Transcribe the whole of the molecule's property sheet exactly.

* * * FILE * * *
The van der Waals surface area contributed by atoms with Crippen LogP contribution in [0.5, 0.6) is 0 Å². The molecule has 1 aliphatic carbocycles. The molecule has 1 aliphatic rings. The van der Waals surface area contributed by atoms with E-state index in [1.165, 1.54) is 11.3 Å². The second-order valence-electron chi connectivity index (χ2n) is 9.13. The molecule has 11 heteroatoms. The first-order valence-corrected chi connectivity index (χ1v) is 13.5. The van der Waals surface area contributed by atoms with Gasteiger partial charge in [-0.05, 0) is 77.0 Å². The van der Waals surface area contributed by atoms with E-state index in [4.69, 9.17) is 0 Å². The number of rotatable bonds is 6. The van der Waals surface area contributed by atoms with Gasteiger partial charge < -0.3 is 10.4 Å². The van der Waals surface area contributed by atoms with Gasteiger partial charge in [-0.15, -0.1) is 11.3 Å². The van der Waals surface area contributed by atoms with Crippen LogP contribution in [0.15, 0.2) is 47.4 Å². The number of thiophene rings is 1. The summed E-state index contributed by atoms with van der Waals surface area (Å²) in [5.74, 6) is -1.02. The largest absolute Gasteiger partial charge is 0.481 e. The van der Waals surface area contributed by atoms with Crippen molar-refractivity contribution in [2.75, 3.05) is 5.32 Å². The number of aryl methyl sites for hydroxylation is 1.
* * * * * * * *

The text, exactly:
The van der Waals surface area contributed by atoms with Crippen LogP contribution in [0.5, 0.6) is 0 Å². The molecule has 1 aliphatic carbocycles. The molecule has 1 aliphatic rings. The van der Waals surface area contributed by atoms with E-state index in [1.165, 1.54) is 11.3 Å². The second-order valence-electron chi connectivity index (χ2n) is 9.13. The molecule has 11 heteroatoms. The first-order valence-corrected chi connectivity index (χ1v) is 13.5. The van der Waals surface area contributed by atoms with Gasteiger partial charge in [-0.05, 0) is 77.0 Å². The van der Waals surface area contributed by atoms with E-state index in [4.69, 9.17) is 0 Å². The number of rotatable bonds is 6. The van der Waals surface area contributed by atoms with Gasteiger partial charge < -0.3 is 10.4 Å². The van der Waals surface area contributed by atoms with Gasteiger partial charge in [-0.15, -0.1) is 11.3 Å². The van der Waals surface area contributed by atoms with Crippen LogP contribution in [0.15, 0.2) is 47.4 Å². The number of thiophene rings is 1. The summed E-state index contributed by atoms with van der Waals surface area (Å²) in [5.74, 6) is -1.02. The largest absolute Gasteiger partial charge is 0.481 e. The van der Waals surface area contributed by atoms with Crippen molar-refractivity contribution in [2.75, 3.05) is 5.32 Å². The number of aryl methyl sites for hydroxylation is 1.